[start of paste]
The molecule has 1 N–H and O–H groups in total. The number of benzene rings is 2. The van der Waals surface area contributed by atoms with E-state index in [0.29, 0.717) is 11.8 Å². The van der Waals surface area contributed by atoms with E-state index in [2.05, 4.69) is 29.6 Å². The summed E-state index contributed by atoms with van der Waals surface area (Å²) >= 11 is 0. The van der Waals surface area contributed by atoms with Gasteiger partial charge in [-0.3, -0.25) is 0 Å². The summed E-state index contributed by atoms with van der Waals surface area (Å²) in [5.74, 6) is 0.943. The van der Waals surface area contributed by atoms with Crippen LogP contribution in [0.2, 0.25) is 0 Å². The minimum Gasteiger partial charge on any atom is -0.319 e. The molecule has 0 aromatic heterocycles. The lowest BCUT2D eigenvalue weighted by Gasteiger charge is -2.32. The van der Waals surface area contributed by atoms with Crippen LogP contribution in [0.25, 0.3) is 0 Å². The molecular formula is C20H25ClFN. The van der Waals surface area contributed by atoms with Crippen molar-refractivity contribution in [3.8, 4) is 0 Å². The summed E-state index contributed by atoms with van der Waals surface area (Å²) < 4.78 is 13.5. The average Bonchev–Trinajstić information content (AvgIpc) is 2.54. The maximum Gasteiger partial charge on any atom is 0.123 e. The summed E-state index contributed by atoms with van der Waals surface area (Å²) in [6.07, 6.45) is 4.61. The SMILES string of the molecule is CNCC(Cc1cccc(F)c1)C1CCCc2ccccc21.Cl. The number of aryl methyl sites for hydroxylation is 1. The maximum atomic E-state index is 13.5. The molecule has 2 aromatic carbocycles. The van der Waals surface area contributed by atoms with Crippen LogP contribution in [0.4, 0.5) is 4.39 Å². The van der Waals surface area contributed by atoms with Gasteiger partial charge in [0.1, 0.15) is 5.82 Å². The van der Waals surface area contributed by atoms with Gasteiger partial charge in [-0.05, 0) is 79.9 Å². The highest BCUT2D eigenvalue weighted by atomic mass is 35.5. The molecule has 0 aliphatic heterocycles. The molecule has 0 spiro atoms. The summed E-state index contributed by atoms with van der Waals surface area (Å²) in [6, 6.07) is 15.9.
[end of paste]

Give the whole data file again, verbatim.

The molecule has 1 N–H and O–H groups in total. The number of benzene rings is 2. The van der Waals surface area contributed by atoms with E-state index in [0.29, 0.717) is 11.8 Å². The van der Waals surface area contributed by atoms with E-state index in [2.05, 4.69) is 29.6 Å². The summed E-state index contributed by atoms with van der Waals surface area (Å²) >= 11 is 0. The van der Waals surface area contributed by atoms with Gasteiger partial charge in [-0.3, -0.25) is 0 Å². The summed E-state index contributed by atoms with van der Waals surface area (Å²) in [5.74, 6) is 0.943. The van der Waals surface area contributed by atoms with Crippen LogP contribution in [0.2, 0.25) is 0 Å². The minimum Gasteiger partial charge on any atom is -0.319 e. The molecule has 0 aromatic heterocycles. The lowest BCUT2D eigenvalue weighted by Gasteiger charge is -2.32. The van der Waals surface area contributed by atoms with Crippen LogP contribution in [0.25, 0.3) is 0 Å². The molecular formula is C20H25ClFN. The van der Waals surface area contributed by atoms with Crippen molar-refractivity contribution in [3.8, 4) is 0 Å². The summed E-state index contributed by atoms with van der Waals surface area (Å²) < 4.78 is 13.5. The average Bonchev–Trinajstić information content (AvgIpc) is 2.54. The maximum Gasteiger partial charge on any atom is 0.123 e. The summed E-state index contributed by atoms with van der Waals surface area (Å²) in [6.07, 6.45) is 4.61. The SMILES string of the molecule is CNCC(Cc1cccc(F)c1)C1CCCc2ccccc21.Cl. The number of aryl methyl sites for hydroxylation is 1. The maximum atomic E-state index is 13.5. The molecule has 2 aromatic carbocycles. The van der Waals surface area contributed by atoms with Crippen LogP contribution in [0.4, 0.5) is 4.39 Å². The van der Waals surface area contributed by atoms with Gasteiger partial charge in [0.1, 0.15) is 5.82 Å². The van der Waals surface area contributed by atoms with Gasteiger partial charge in [-0.05, 0) is 79.9 Å². The highest BCUT2D eigenvalue weighted by atomic mass is 35.5. The molecule has 0 aliphatic heterocycles. The molecule has 0 spiro atoms. The summed E-state index contributed by atoms with van der Waals surface area (Å²) in [6, 6.07) is 15.9.